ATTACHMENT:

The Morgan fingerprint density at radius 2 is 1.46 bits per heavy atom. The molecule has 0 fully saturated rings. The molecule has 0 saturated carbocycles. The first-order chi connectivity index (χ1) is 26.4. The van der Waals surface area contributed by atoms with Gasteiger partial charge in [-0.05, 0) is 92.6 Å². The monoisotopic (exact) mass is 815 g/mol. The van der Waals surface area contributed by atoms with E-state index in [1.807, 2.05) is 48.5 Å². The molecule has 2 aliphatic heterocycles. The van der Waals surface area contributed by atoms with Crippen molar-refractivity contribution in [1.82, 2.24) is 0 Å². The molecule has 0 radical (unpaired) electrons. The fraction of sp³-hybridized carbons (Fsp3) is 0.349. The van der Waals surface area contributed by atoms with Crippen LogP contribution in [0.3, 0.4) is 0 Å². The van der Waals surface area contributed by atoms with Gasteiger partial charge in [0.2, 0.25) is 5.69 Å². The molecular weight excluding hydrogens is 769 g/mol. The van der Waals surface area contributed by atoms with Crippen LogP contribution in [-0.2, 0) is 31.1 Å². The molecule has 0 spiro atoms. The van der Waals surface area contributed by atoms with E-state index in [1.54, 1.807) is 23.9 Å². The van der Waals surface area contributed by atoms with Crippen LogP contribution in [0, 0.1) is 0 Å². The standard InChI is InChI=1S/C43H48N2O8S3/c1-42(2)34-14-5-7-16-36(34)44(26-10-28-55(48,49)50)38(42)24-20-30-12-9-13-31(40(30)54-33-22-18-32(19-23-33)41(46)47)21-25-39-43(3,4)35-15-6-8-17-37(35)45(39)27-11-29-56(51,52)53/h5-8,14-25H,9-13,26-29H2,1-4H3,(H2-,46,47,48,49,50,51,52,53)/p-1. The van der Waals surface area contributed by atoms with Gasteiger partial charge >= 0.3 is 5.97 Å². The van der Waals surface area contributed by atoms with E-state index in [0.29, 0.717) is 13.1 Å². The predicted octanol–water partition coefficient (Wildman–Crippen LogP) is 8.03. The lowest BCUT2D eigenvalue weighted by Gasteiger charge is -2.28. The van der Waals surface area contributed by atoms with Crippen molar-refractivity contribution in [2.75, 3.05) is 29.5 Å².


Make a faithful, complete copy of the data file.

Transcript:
The Morgan fingerprint density at radius 2 is 1.46 bits per heavy atom. The molecule has 0 fully saturated rings. The molecule has 0 saturated carbocycles. The first-order chi connectivity index (χ1) is 26.4. The van der Waals surface area contributed by atoms with Gasteiger partial charge in [-0.05, 0) is 92.6 Å². The monoisotopic (exact) mass is 815 g/mol. The van der Waals surface area contributed by atoms with E-state index in [1.807, 2.05) is 48.5 Å². The molecule has 2 aliphatic heterocycles. The van der Waals surface area contributed by atoms with Crippen molar-refractivity contribution in [1.82, 2.24) is 0 Å². The molecule has 0 radical (unpaired) electrons. The fraction of sp³-hybridized carbons (Fsp3) is 0.349. The van der Waals surface area contributed by atoms with Crippen LogP contribution in [0.3, 0.4) is 0 Å². The van der Waals surface area contributed by atoms with Gasteiger partial charge in [0.2, 0.25) is 5.69 Å². The molecular weight excluding hydrogens is 769 g/mol. The van der Waals surface area contributed by atoms with Crippen LogP contribution in [-0.2, 0) is 31.1 Å². The molecule has 0 spiro atoms. The van der Waals surface area contributed by atoms with E-state index in [1.54, 1.807) is 23.9 Å². The van der Waals surface area contributed by atoms with Crippen LogP contribution in [0, 0.1) is 0 Å². The standard InChI is InChI=1S/C43H48N2O8S3/c1-42(2)34-14-5-7-16-36(34)44(26-10-28-55(48,49)50)38(42)24-20-30-12-9-13-31(40(30)54-33-22-18-32(19-23-33)41(46)47)21-25-39-43(3,4)35-15-6-8-17-37(35)45(39)27-11-29-56(51,52)53/h5-8,14-25H,9-13,26-29H2,1-4H3,(H2-,46,47,48,49,50,51,52,53)/p-1. The van der Waals surface area contributed by atoms with Gasteiger partial charge >= 0.3 is 5.97 Å². The van der Waals surface area contributed by atoms with E-state index in [0.29, 0.717) is 13.1 Å². The predicted octanol–water partition coefficient (Wildman–Crippen LogP) is 8.03. The lowest BCUT2D eigenvalue weighted by Gasteiger charge is -2.28. The van der Waals surface area contributed by atoms with Crippen molar-refractivity contribution in [2.75, 3.05) is 29.5 Å².